One Thursday night this July, the staff of Tightrope Books gathered at a cramped bar on Toronto’s east side to launch their newest title. Halli Villegas, Tightrope’s publisher, sold books behind a table at the bar’s far end, while the author, Kelly Ward, worked the room before taking the mic to read and thank the audience for coming. Missing was Nathaniel G. Moore, Tightrope’s jack of all trades and, often, the on-stage host of the small press’s events. On this night, Moore had handed over his hosting duties, and was across town hoisting a sectional couch up to a second-floor balcony off the apartment of his girlfriend, the poet and teacher Amber McMillan. “Moving that couch really showed me that a relationship requires effort,” says Moore, half-joking.
A native of Toronto, Moore began making a name for himself in the local literary scene in 2004, after two stints at Concordia University, separated by six years in Waterloo, Ontario, that he refers to as a “deleted scene” in his life, before returning home to stay. To date, Moore has achieved a level of success that would be considered modest in the grand scheme of book publishing, but decent by small-press standards. In 2005 he published his first novel, Bowlbrawl. He followed it up with two poetry collections, and another novel, Wrong Bar, in 2009. He also became known, if not always tolerated, among the insular group that attends the city’s regular reading series and book launches.
For the release of Bowlbrawl, Moore posted a series of blog entries and videos of himself interacting with “characters” from the book, culminating at the book’s launch at a Toronto Indigo when Moore planted a friend in the audience to provoke a staged fight. That same year, he used puppets to promote an anthology of up-and-coming Canadian authors. Moore even took his infamous persona—he says the Nathaniel G. Moore people see on-stage is a character he plays—to Ottawa, where he wrestled two other authors and ended up being thrown through a plywood table. These stunts sometimes are met with applause, but many say they find his antics unnerving. “If you do anything weird in Toronto, people are upset. ‘Why are you saying these things? ’ ‘Why don’t you just read something? ’ ” says Moore. “When I go on stage I want to entertain people. But people don’t necessarily want that.”
Five, even four years ago, Moore spent most of his time dreaming up the next antic to foist on his unsuspecting public. But recently, his priorities have shifted. He began dating McMillan (who has a five-year-old daughter from a previous relationship) last fall, and they moved in together this summer. As a result, Moore’s interests now lean toward the domestic. That’s not unusual for a writer in his position approaching forty. But Moore says there’s more to his transformation than just growing older. His latest novel, Savage: 1986–2011, is the story of a middle-class Toronto family very much like his own, and the effects the family’s disintegration have on the book’s protagonist, Nate. It simultaneously parallels the life and career of the wrestler “Macho Man” Randy Savage, from the time a twelve-year-old Nate first sees his hero live at Maple Leaf Gardens, to Savage’s untimely death, twenty-five years later. Moore’s previous books, in particular Wrong Bar, generally were well reviewed, but were purposely disjointed, tough reads, leading to the—apparently complimentary—assertion made by the National Post, in 2009, that Moore was “a writer so far removed from the CanLit conversation that he might as well be writing in another language.” Savage is Moore’s first straightforward narrative, and his most autobiographical work. The book took on many forms over the past decade as Moore used it to work out certain anxieties he had about his childhood. “I feel like a huge part of my neurosis and pain and self-obsession is over,” he says. “I couldn’t do it through therapy.”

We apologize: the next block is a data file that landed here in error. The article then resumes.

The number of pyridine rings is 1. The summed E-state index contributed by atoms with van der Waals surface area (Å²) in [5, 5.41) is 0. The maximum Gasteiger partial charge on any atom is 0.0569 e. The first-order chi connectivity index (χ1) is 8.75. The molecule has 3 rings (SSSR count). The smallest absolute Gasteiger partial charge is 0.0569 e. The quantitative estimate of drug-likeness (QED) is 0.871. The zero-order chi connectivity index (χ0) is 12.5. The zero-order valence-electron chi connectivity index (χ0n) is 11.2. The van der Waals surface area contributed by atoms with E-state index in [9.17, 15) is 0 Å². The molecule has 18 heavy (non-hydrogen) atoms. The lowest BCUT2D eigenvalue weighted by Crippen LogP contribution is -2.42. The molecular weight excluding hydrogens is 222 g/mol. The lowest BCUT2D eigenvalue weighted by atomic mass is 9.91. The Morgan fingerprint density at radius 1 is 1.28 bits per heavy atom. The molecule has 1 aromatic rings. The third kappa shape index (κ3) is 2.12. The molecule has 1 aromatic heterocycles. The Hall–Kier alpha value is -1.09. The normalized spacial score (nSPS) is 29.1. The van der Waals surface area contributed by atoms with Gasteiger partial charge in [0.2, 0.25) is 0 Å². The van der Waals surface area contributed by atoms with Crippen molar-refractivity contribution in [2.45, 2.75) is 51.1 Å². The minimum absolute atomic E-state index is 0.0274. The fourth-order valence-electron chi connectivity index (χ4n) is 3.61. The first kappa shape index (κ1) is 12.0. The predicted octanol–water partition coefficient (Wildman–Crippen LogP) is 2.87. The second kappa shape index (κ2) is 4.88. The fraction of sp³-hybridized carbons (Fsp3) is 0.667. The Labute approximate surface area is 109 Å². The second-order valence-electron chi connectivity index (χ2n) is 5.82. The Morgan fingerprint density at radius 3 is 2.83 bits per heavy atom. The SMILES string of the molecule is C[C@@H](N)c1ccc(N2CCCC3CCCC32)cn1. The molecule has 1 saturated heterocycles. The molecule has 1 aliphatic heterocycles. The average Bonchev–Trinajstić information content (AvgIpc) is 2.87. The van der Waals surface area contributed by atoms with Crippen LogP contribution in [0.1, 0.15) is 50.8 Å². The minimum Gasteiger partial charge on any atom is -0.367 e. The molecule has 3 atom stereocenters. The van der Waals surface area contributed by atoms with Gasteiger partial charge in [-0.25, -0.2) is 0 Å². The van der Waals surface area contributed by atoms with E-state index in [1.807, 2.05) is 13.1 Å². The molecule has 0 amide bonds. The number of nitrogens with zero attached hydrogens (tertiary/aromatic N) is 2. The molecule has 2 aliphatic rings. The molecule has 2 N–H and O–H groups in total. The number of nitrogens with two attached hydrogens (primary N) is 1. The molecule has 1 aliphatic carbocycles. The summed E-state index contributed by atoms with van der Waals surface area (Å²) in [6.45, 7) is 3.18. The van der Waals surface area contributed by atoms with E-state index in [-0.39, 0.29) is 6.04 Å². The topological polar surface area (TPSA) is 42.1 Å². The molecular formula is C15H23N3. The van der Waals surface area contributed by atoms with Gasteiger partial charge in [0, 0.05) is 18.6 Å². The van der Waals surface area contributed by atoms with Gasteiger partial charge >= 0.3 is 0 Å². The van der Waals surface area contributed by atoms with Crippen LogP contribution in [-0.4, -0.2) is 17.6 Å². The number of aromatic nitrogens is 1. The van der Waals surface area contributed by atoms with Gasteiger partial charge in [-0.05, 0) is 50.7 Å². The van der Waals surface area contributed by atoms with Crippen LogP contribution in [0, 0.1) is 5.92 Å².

“The first thing of Savage I saw was a short story called ‘Randy Savage’s Moustache,’ and it was complete fiction,” says the writer Spencer Gordon, Moore’s friend and sometimes editor. “Nathaniel called it a ‘coming-of-rage’ story….I thought the switch to autobiography was awesome. It lent an authenticity that wasn’t there in his work before. I think it was a good evolution.”
Another major life event that often hits writers of Moore’s age is the realization that wider literary fame might not come, despite years of effort. The wrestling industry is “able to do the exact same thing over and over again and still make millions of dollars,” he says. “The book industry is the same way. Although the money is completely skewed, it is, to a degree with grants and poetry contests, it is fake, it is prearranged. There are those situations where people say, ‘No, I don’t want to have that person win,’ and no one can tell me that hasn’t happened in Canadian publishing.” Some writers become bitter when they reach this stage, but Moore insists he’s simply reached a comfortable point of enlightenment and acceptance. He’s cut back on readings, but has no plans to quit writing. (He left Tightrope this fall.) Instead of coming up with new ways to entertain barroom-sized audiences, he’d like to move into other areas, such as acting and screenwriting. “You go to a reading and it’s, ‘Here’s my poem, and here’s my giant bio, and there’s my publicist not selling my book while everyone buys vodka, and I’ll see you at my next book launch in a year and a half.’ I’m just not interested in that,” he says. “I’ve already done that for ten years.”
“We’ve talked a lot about family as it relates to the book and what we’re hoping for here—an ideal family unit—with our relationship,” says McMillan. “I think that reflecting in the way Nathaniel has, and digging around the way he has, and being really insightful has definitely prepared him to be a grown-up apart from his childhood. I think there’s a moment that you give up all the crap you’re lugging around.”